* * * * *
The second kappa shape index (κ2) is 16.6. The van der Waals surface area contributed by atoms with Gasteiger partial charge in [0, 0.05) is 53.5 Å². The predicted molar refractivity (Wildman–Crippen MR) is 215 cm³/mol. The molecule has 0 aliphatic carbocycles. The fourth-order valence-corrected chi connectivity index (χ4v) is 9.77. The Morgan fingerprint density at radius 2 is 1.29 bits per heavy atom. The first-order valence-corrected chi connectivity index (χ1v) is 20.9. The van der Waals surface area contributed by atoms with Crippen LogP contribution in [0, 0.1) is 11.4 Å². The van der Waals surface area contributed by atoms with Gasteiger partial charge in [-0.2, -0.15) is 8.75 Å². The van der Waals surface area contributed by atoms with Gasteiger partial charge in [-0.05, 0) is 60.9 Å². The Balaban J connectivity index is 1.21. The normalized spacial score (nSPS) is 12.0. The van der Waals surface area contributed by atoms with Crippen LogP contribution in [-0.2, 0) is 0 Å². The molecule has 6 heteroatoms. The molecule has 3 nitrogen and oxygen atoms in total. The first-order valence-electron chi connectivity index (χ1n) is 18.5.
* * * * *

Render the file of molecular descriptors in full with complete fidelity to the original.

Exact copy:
The second kappa shape index (κ2) is 16.6. The van der Waals surface area contributed by atoms with Gasteiger partial charge in [0, 0.05) is 53.5 Å². The predicted molar refractivity (Wildman–Crippen MR) is 215 cm³/mol. The molecule has 0 aliphatic carbocycles. The fourth-order valence-corrected chi connectivity index (χ4v) is 9.77. The Morgan fingerprint density at radius 2 is 1.29 bits per heavy atom. The first-order valence-corrected chi connectivity index (χ1v) is 20.9. The van der Waals surface area contributed by atoms with Crippen LogP contribution in [0, 0.1) is 11.4 Å². The van der Waals surface area contributed by atoms with Gasteiger partial charge in [-0.2, -0.15) is 8.75 Å². The van der Waals surface area contributed by atoms with Gasteiger partial charge in [-0.05, 0) is 60.9 Å². The Balaban J connectivity index is 1.21. The normalized spacial score (nSPS) is 12.0. The van der Waals surface area contributed by atoms with Crippen LogP contribution in [-0.2, 0) is 0 Å². The molecule has 6 heteroatoms. The molecule has 3 nitrogen and oxygen atoms in total. The first-order valence-electron chi connectivity index (χ1n) is 18.5.